Audubon publisheds a new report on climate change and birds

Audubon has published its report on “the future of birds in a climate-changed world”.  In Audubon’s September-October issue, they reveal important aspects of the report.

go to www.audubon.org for more information.

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Important information on the lead issue and birds

Dr. Vernon Thomas is one of the world experts on the issue of lead in the environment and how when consumed, is killing our birds.  Dr. Thomas is retired from the University of Guelph, but spends much of his time bringing this issue to some resolution.

Look for guest articles by Dr. Thomas in the new year.

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Canadian e-Centre of Ornithology will change its status to NGO

The Canadian e-Centre of Ornithology will be applying for NGO status in the new year.  We want to expand our services to all amateur and professional ornithologists in showcasing current research and presenting educational opportunities for them.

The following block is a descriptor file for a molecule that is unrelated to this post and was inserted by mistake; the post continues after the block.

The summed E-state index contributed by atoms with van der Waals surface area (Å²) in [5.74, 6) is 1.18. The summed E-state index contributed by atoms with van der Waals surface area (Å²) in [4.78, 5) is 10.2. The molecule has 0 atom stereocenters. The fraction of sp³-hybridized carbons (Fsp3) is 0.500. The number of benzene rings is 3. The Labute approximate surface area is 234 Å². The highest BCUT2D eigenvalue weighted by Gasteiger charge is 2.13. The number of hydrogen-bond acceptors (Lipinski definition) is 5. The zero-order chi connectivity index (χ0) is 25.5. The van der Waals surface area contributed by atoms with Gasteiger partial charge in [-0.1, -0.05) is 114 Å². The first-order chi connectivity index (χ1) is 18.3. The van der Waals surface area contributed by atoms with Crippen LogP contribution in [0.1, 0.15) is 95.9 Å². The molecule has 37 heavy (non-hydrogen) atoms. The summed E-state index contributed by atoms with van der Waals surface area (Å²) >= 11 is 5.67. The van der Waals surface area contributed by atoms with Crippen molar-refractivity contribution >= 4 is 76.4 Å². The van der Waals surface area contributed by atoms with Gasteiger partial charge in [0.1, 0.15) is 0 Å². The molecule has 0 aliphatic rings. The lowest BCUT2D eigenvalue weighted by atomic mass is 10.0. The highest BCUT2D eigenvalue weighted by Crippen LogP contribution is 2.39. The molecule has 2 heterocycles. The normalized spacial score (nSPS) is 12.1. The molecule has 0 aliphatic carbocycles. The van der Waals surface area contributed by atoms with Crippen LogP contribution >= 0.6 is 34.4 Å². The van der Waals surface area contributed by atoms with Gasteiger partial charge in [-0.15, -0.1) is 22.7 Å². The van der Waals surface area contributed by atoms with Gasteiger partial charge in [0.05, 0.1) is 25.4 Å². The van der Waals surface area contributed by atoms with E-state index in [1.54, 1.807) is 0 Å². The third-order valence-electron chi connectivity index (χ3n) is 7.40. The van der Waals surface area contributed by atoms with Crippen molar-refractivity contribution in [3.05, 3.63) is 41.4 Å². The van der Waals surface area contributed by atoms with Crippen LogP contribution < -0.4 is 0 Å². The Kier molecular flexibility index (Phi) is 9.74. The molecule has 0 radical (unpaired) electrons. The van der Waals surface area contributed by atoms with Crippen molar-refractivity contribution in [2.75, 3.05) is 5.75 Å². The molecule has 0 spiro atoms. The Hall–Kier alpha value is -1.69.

We also want to be able to present more up-to-date information for birders throughout Canada and internationally.

Thank you for your continued interest in the e-centre and we extend our holiday wishes to all!

Sherrene Kevan, President and editor

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New journals and Website for American Ornithologist Union and Cooper Ornithological Society

The AOU and the COS have come together to create a Central Ornithological Publications Office (COPO).  Two new journals, The Auk: Ornithological Advances, and the Condor: Ornithological Advances, are published in electronic format, and papers will appear weekly on the website aoucospubs.org